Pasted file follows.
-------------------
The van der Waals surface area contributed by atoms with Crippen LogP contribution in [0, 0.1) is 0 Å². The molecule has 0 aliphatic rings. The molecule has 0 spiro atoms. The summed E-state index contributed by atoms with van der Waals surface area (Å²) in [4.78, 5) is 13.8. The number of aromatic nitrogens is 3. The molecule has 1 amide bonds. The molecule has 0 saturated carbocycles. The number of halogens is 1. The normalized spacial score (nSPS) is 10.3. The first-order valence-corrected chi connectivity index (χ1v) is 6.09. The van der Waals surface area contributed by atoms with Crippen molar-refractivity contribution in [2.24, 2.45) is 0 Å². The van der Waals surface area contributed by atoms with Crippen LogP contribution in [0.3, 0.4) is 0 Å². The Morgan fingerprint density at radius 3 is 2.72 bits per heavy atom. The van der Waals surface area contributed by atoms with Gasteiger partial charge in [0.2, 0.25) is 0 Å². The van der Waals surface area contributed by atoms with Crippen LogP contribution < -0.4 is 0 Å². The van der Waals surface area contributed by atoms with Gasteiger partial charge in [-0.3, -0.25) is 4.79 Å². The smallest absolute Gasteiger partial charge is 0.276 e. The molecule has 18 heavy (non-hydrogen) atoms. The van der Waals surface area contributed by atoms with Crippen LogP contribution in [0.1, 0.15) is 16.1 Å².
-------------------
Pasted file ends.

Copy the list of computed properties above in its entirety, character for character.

The van der Waals surface area contributed by atoms with Crippen LogP contribution in [0, 0.1) is 0 Å². The molecule has 0 aliphatic rings. The molecule has 0 spiro atoms. The summed E-state index contributed by atoms with van der Waals surface area (Å²) in [4.78, 5) is 13.8. The number of aromatic nitrogens is 3. The molecule has 1 amide bonds. The molecule has 0 saturated carbocycles. The number of halogens is 1. The normalized spacial score (nSPS) is 10.3. The first-order valence-corrected chi connectivity index (χ1v) is 6.09. The van der Waals surface area contributed by atoms with Crippen molar-refractivity contribution in [2.24, 2.45) is 0 Å². The van der Waals surface area contributed by atoms with Crippen LogP contribution in [0.3, 0.4) is 0 Å². The Morgan fingerprint density at radius 3 is 2.72 bits per heavy atom. The van der Waals surface area contributed by atoms with Gasteiger partial charge in [0.2, 0.25) is 0 Å². The van der Waals surface area contributed by atoms with Crippen LogP contribution < -0.4 is 0 Å². The van der Waals surface area contributed by atoms with Gasteiger partial charge in [-0.3, -0.25) is 4.79 Å². The smallest absolute Gasteiger partial charge is 0.276 e. The molecule has 18 heavy (non-hydrogen) atoms. The van der Waals surface area contributed by atoms with Crippen LogP contribution in [0.1, 0.15) is 16.1 Å².